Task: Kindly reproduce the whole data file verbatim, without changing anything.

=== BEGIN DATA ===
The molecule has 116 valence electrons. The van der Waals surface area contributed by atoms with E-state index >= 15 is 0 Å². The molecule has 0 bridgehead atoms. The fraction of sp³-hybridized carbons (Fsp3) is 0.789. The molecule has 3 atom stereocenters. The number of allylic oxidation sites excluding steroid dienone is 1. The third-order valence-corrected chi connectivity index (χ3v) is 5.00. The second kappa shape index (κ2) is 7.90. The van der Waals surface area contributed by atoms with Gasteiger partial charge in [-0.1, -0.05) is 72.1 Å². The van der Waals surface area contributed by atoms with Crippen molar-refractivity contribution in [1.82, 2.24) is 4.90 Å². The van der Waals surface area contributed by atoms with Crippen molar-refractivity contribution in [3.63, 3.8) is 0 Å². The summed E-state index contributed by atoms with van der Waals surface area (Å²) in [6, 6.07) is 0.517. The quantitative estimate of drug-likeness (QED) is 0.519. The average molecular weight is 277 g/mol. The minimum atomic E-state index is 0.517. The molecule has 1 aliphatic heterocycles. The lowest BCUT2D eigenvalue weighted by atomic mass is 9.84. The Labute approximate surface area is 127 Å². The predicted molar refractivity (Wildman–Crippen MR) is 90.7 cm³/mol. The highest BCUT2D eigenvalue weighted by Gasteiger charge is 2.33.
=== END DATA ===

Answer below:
The molecule has 116 valence electrons. The van der Waals surface area contributed by atoms with E-state index >= 15 is 0 Å². The molecule has 0 bridgehead atoms. The fraction of sp³-hybridized carbons (Fsp3) is 0.789. The molecule has 3 atom stereocenters. The number of allylic oxidation sites excluding steroid dienone is 1. The third-order valence-corrected chi connectivity index (χ3v) is 5.00. The second kappa shape index (κ2) is 7.90. The van der Waals surface area contributed by atoms with Gasteiger partial charge in [-0.1, -0.05) is 72.1 Å². The van der Waals surface area contributed by atoms with Crippen molar-refractivity contribution in [1.82, 2.24) is 4.90 Å². The van der Waals surface area contributed by atoms with Crippen molar-refractivity contribution in [3.63, 3.8) is 0 Å². The summed E-state index contributed by atoms with van der Waals surface area (Å²) in [6, 6.07) is 0.517. The quantitative estimate of drug-likeness (QED) is 0.519. The average molecular weight is 277 g/mol. The minimum atomic E-state index is 0.517. The molecule has 1 aliphatic heterocycles. The lowest BCUT2D eigenvalue weighted by atomic mass is 9.84. The Labute approximate surface area is 127 Å². The predicted molar refractivity (Wildman–Crippen MR) is 90.7 cm³/mol. The highest BCUT2D eigenvalue weighted by Gasteiger charge is 2.33.